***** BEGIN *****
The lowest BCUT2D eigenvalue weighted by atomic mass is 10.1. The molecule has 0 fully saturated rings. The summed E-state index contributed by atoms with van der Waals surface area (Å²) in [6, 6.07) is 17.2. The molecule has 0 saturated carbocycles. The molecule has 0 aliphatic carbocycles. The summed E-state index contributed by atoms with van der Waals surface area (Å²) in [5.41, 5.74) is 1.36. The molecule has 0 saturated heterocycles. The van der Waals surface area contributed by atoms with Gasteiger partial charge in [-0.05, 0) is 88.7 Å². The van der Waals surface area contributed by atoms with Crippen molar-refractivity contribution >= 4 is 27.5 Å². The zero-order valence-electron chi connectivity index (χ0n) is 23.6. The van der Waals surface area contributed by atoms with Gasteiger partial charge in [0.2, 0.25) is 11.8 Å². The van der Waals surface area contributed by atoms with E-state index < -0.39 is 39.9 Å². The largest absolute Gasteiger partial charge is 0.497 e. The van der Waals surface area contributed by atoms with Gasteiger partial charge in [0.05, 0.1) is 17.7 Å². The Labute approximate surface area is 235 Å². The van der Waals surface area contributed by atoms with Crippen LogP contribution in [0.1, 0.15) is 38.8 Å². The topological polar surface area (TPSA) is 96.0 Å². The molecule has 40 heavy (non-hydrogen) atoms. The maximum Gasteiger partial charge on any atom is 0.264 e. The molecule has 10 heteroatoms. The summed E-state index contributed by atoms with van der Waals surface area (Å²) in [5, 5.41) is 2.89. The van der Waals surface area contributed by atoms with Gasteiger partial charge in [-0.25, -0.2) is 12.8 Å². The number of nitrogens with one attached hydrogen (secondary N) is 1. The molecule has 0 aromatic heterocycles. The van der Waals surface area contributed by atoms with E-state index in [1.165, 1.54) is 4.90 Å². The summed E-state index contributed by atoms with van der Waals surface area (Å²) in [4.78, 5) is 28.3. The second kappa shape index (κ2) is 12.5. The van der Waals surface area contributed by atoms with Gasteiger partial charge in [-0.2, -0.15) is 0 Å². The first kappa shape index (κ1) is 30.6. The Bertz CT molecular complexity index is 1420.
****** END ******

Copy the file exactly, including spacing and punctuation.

The lowest BCUT2D eigenvalue weighted by atomic mass is 10.1. The molecule has 0 fully saturated rings. The summed E-state index contributed by atoms with van der Waals surface area (Å²) in [6, 6.07) is 17.2. The molecule has 0 saturated carbocycles. The molecule has 0 aliphatic carbocycles. The summed E-state index contributed by atoms with van der Waals surface area (Å²) in [5.41, 5.74) is 1.36. The molecule has 0 saturated heterocycles. The van der Waals surface area contributed by atoms with Gasteiger partial charge in [-0.05, 0) is 88.7 Å². The van der Waals surface area contributed by atoms with Crippen molar-refractivity contribution >= 4 is 27.5 Å². The zero-order valence-electron chi connectivity index (χ0n) is 23.6. The van der Waals surface area contributed by atoms with Gasteiger partial charge in [0.2, 0.25) is 11.8 Å². The van der Waals surface area contributed by atoms with E-state index < -0.39 is 39.9 Å². The largest absolute Gasteiger partial charge is 0.497 e. The van der Waals surface area contributed by atoms with Gasteiger partial charge in [0.05, 0.1) is 17.7 Å². The Labute approximate surface area is 235 Å². The van der Waals surface area contributed by atoms with Crippen LogP contribution in [0.1, 0.15) is 38.8 Å². The topological polar surface area (TPSA) is 96.0 Å². The molecule has 40 heavy (non-hydrogen) atoms. The maximum Gasteiger partial charge on any atom is 0.264 e. The molecule has 10 heteroatoms. The summed E-state index contributed by atoms with van der Waals surface area (Å²) in [5, 5.41) is 2.89. The van der Waals surface area contributed by atoms with Gasteiger partial charge in [-0.25, -0.2) is 12.8 Å². The number of nitrogens with one attached hydrogen (secondary N) is 1. The molecule has 0 aromatic heterocycles. The van der Waals surface area contributed by atoms with E-state index in [1.165, 1.54) is 4.90 Å². The summed E-state index contributed by atoms with van der Waals surface area (Å²) in [4.78, 5) is 28.3. The second kappa shape index (κ2) is 12.5. The van der Waals surface area contributed by atoms with Gasteiger partial charge in [-0.2, -0.15) is 0 Å². The first kappa shape index (κ1) is 30.6. The Bertz CT molecular complexity index is 1420.